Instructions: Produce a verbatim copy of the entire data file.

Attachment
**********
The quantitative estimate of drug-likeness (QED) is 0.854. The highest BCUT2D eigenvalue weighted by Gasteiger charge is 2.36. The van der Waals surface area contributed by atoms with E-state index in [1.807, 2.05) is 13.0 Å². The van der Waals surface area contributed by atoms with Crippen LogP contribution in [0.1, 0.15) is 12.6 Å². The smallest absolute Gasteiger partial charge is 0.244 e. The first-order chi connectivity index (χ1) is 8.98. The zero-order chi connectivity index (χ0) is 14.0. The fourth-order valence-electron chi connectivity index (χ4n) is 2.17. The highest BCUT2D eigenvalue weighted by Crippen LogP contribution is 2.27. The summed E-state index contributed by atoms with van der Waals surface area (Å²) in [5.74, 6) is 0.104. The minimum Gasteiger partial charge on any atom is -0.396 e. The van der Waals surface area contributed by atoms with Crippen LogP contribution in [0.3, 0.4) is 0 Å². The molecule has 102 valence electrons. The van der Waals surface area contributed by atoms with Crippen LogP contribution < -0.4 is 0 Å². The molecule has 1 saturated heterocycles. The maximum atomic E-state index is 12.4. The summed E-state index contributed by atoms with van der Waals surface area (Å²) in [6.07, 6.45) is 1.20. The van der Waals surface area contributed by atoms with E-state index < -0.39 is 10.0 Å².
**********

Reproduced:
The quantitative estimate of drug-likeness (QED) is 0.854. The highest BCUT2D eigenvalue weighted by Gasteiger charge is 2.36. The van der Waals surface area contributed by atoms with E-state index in [1.807, 2.05) is 13.0 Å². The van der Waals surface area contributed by atoms with Crippen LogP contribution in [0.1, 0.15) is 12.6 Å². The smallest absolute Gasteiger partial charge is 0.244 e. The first-order chi connectivity index (χ1) is 8.98. The zero-order chi connectivity index (χ0) is 14.0. The fourth-order valence-electron chi connectivity index (χ4n) is 2.17. The highest BCUT2D eigenvalue weighted by Crippen LogP contribution is 2.27. The summed E-state index contributed by atoms with van der Waals surface area (Å²) in [5.74, 6) is 0.104. The minimum Gasteiger partial charge on any atom is -0.396 e. The van der Waals surface area contributed by atoms with Crippen LogP contribution in [0.3, 0.4) is 0 Å². The molecule has 102 valence electrons. The van der Waals surface area contributed by atoms with Crippen LogP contribution < -0.4 is 0 Å². The molecule has 1 saturated heterocycles. The maximum atomic E-state index is 12.4. The summed E-state index contributed by atoms with van der Waals surface area (Å²) in [6.07, 6.45) is 1.20. The van der Waals surface area contributed by atoms with E-state index < -0.39 is 10.0 Å².